Leg 7: Ponto Malongane – Sodwana Bay

From one ocean paradise, straight to another! More soft sand and warm sunshine; I consider Sodwana to be the best diving spot in South Africa. Actually, even after diving in parts of Southeast Asia I maintain that Sodwana has the best diving, ever! Oh yes… you think Mozambique sounds and looks amazing? Sodwana is by far #1 on my list and I’m not alone: Wikipedia insists that 35 000 people flock here every year to ogle at Indian Oceanic marine creatures who are making big fish-eyes right back at them. Bearing in mind that this exact number is not verified and probably made more unreliable by the sheer number of other websites that recklessly quote this same number without proof, it gives you a rough picture of the Sodwana’s appeal. There are beautifully technicolor reefs and coral, and they stay this way because of strict conservation practices.

Picture by Matt Kieffer licensed under Creative Commons

Picture by Matt Kieffer licensed under Creative Commons

Sodwana Bay is a national park, inside the iSinangaliso Wetland Park [1] which means you’ll have to pay a permit fee to be able to dive there (they check every permit!) and on entry to the nature reserve you pay another R10 per vehicle. The permit is R85 and can be bought at Post Offices; it's valid for a full year (as far as I remember; this may have changed recently). On individual level the permit fee isn't super high, and it funds nature reserve facilities and infrastructure, as well as the personnel. Reefs are further protected by limited group sizes, strict no-touch rules etc. If you've seen what devastating effects big crowds of uncaring, uneducated, protection-insensitive divers can have, you fully appreciate these efforts in Sodwana, even if it costs a bit. 

Marine life in Sodwana is plentiful and incredibly varied… Another quotable number that crops up is “1200 fish species” 😉 though from my own experience I can tell you there are eels, stonefish, pipefish, turtles, sharks, stingrays, schools and shoals of brightly coloured little fish, triggerfish; the list continues ad infinitum!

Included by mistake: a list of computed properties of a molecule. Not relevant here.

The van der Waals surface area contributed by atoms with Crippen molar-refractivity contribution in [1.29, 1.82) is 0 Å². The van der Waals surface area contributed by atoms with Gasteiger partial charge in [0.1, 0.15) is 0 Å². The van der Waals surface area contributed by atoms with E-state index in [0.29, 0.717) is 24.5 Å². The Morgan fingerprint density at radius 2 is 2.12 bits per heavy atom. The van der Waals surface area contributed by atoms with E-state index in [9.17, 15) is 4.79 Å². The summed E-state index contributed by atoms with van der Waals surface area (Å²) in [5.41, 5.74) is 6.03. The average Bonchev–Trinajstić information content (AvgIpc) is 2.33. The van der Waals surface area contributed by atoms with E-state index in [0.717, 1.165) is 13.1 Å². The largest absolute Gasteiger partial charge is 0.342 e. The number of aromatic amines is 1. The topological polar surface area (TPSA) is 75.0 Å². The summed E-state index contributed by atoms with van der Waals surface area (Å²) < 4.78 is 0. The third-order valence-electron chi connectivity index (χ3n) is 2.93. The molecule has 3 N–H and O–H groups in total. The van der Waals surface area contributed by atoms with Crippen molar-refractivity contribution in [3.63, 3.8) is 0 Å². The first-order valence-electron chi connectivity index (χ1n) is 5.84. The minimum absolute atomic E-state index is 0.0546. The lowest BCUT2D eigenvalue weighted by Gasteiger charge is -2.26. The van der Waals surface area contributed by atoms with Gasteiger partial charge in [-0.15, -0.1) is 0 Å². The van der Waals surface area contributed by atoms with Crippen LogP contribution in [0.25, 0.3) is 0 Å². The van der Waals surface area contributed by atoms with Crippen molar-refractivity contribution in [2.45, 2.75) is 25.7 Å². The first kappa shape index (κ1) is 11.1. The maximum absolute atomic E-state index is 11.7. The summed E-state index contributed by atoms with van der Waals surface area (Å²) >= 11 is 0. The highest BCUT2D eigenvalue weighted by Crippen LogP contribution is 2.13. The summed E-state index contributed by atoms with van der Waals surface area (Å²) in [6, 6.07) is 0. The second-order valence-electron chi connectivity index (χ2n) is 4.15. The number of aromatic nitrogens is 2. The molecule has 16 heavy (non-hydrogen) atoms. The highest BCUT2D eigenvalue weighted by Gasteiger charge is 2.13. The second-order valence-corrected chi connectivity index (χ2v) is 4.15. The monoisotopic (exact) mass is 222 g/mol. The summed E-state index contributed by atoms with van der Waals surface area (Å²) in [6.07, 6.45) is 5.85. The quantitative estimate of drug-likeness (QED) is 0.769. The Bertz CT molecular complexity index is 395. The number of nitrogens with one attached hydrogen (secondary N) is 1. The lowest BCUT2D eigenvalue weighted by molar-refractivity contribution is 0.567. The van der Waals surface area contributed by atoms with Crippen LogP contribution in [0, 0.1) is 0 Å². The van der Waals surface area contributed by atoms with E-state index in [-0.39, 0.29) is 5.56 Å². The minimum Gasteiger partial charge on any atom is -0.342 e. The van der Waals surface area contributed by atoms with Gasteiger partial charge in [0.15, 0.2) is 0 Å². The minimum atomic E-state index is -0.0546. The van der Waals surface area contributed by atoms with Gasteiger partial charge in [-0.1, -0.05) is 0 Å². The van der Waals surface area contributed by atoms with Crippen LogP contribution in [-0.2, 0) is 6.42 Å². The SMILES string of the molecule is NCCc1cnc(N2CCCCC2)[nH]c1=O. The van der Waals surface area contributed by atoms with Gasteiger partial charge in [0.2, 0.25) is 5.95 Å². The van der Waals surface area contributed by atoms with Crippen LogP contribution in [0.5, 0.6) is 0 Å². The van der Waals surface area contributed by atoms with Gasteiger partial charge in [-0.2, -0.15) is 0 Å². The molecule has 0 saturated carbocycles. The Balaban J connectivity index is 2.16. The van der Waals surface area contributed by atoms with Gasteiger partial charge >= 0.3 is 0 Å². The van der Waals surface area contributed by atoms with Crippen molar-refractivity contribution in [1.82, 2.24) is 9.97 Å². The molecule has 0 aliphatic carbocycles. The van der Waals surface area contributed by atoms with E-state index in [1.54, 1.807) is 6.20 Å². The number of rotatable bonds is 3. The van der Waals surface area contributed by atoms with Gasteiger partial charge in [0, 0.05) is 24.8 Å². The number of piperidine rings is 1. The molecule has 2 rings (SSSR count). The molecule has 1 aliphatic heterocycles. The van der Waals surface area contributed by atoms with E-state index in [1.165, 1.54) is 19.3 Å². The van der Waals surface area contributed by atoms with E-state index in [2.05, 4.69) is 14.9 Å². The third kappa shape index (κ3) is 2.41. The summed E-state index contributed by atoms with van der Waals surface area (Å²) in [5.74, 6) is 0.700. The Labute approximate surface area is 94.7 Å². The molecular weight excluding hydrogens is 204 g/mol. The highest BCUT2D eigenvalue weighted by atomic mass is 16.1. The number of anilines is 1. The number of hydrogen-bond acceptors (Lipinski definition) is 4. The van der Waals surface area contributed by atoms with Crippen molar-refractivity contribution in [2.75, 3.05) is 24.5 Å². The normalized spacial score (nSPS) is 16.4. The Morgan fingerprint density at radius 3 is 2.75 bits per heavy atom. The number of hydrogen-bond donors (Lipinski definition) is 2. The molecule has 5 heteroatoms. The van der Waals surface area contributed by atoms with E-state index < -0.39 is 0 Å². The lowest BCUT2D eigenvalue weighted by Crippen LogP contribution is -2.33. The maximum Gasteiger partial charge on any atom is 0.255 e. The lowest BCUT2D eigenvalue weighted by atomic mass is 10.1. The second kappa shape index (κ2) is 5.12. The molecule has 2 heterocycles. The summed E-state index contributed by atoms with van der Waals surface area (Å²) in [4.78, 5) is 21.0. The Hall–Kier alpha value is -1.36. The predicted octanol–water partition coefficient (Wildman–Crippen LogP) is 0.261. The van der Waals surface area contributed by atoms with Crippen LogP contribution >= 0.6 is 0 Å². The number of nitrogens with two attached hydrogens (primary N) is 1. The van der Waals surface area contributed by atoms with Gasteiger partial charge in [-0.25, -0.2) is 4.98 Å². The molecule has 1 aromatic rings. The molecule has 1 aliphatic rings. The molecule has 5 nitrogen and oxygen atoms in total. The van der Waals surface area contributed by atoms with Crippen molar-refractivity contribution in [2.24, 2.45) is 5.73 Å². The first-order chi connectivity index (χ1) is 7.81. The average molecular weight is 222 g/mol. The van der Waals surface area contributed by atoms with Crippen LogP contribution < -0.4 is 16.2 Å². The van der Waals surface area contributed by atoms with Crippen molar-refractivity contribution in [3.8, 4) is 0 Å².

Despite being completely entranced by the fluorescence and extremely textured landscape on the ocean floor (coral, seaweed, little organisms), I also managed to glimpse my first reef shark here :). I was also totally overwhelmed by the sheer size of a VW Beetle-sized sea turtle! Not an exaggeration.
I remember warm, enveloping water – even when it rains is the water still comfortable. Visibility is great and according to Coral Divers there are 24 major dive spots to drop into [2]. Sodwana Bay Lodge gives a concise run down of the reefs themselves. Certain times of the year schools of ragged-toothed sharks hang around for mating season; dolphins are not an irregular sight either. Along with dolphins, common sightings include octopus and rare puffer fish species.

Picture by Derek Keats licensed under Creative Commons

Picture by Derek Keats licensed under Creative Commons

Typically you would choose a dive operator, stay at their dive camp and travel the short distance between camp and beach in the morning. So pack some lunch/snacks and stay on the beach the whole day… like you needed convincing 😉 
Try not to go over a long weekend or public holiday, though… those perfect bits of sunny sand will be occupied really quickly by hordes of other people with the same beach holiday in mind.
As with Ponta Malongane, there are probably great places to see around the Bay; you're welcome to try them out while I, by turns lay in the shade to read and gallivant in the sea, trying not to get concussed by the waves.

Expenses: As I've mentioned, there's an R85 permit fee (valid for the whole year if you want to go back for a visit), R10 per vehicle per entry to the nature reserve. The 'real' expenses start with the scuba gear and dives… Though I've never used Sea Escapes as a dive operator before, it seems like their less expensive than others: 3 dives each (both my boyfriend and I), full gear hire for two days plus two nights' accommodation comes out to about R2 300 total. Check out their website for a breakdown, though you’re spoiled for choice: Sea Escapes, Coral Divers, Amoray Diving, Triton Diving and Sodwana Bay Lodge, all of whom I’ve heard good things about by people who have used their services.

Riveting references

[1] http://www.nature-reserve.co.za/sodwana-bay-national-park.html>Nature Reserve SA Accessed 28 October 2014
[2] Coral Divers Dive Spots


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Filed under Itinerary, Obsessions, Travel bug

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